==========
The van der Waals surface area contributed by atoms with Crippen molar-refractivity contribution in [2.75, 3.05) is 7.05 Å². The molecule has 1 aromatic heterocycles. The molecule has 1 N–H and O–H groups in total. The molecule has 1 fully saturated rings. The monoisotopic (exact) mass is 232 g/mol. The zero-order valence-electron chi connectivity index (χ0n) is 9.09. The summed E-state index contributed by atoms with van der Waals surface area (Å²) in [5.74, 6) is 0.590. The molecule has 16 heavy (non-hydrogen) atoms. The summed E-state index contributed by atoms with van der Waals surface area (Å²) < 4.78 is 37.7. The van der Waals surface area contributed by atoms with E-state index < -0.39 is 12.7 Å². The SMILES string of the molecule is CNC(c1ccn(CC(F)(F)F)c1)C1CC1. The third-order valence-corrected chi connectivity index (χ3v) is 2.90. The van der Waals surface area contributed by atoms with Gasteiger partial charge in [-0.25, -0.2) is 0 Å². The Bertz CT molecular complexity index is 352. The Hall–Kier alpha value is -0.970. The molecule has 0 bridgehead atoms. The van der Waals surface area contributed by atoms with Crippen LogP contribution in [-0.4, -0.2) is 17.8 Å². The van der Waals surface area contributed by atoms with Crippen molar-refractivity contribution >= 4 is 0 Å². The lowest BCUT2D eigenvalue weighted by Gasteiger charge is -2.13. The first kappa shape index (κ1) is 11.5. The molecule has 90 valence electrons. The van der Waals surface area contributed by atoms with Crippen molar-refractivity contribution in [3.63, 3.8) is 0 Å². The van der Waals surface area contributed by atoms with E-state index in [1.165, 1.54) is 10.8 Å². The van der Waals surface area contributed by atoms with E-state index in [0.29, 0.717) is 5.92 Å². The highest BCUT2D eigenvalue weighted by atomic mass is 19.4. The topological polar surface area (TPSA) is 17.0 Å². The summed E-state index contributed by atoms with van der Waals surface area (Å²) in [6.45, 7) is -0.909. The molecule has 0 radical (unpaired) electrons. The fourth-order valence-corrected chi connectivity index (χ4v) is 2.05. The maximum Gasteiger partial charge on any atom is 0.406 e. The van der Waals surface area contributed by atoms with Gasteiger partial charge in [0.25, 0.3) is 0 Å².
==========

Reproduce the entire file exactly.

The van der Waals surface area contributed by atoms with Crippen molar-refractivity contribution in [2.75, 3.05) is 7.05 Å². The molecule has 1 aromatic heterocycles. The molecule has 1 N–H and O–H groups in total. The molecule has 1 fully saturated rings. The monoisotopic (exact) mass is 232 g/mol. The zero-order valence-electron chi connectivity index (χ0n) is 9.09. The summed E-state index contributed by atoms with van der Waals surface area (Å²) in [5.74, 6) is 0.590. The molecule has 16 heavy (non-hydrogen) atoms. The summed E-state index contributed by atoms with van der Waals surface area (Å²) < 4.78 is 37.7. The van der Waals surface area contributed by atoms with E-state index < -0.39 is 12.7 Å². The SMILES string of the molecule is CNC(c1ccn(CC(F)(F)F)c1)C1CC1. The third-order valence-corrected chi connectivity index (χ3v) is 2.90. The van der Waals surface area contributed by atoms with Gasteiger partial charge in [-0.25, -0.2) is 0 Å². The Bertz CT molecular complexity index is 352. The Hall–Kier alpha value is -0.970. The molecule has 0 bridgehead atoms. The van der Waals surface area contributed by atoms with Crippen LogP contribution in [-0.4, -0.2) is 17.8 Å². The van der Waals surface area contributed by atoms with Crippen molar-refractivity contribution >= 4 is 0 Å². The lowest BCUT2D eigenvalue weighted by Gasteiger charge is -2.13. The first kappa shape index (κ1) is 11.5. The molecule has 90 valence electrons. The van der Waals surface area contributed by atoms with Crippen molar-refractivity contribution in [3.63, 3.8) is 0 Å². The van der Waals surface area contributed by atoms with E-state index in [1.165, 1.54) is 10.8 Å². The van der Waals surface area contributed by atoms with E-state index in [0.29, 0.717) is 5.92 Å². The highest BCUT2D eigenvalue weighted by atomic mass is 19.4. The topological polar surface area (TPSA) is 17.0 Å². The summed E-state index contributed by atoms with van der Waals surface area (Å²) in [6.45, 7) is -0.909. The molecule has 0 radical (unpaired) electrons. The fourth-order valence-corrected chi connectivity index (χ4v) is 2.05. The maximum Gasteiger partial charge on any atom is 0.406 e. The van der Waals surface area contributed by atoms with Gasteiger partial charge in [0.25, 0.3) is 0 Å².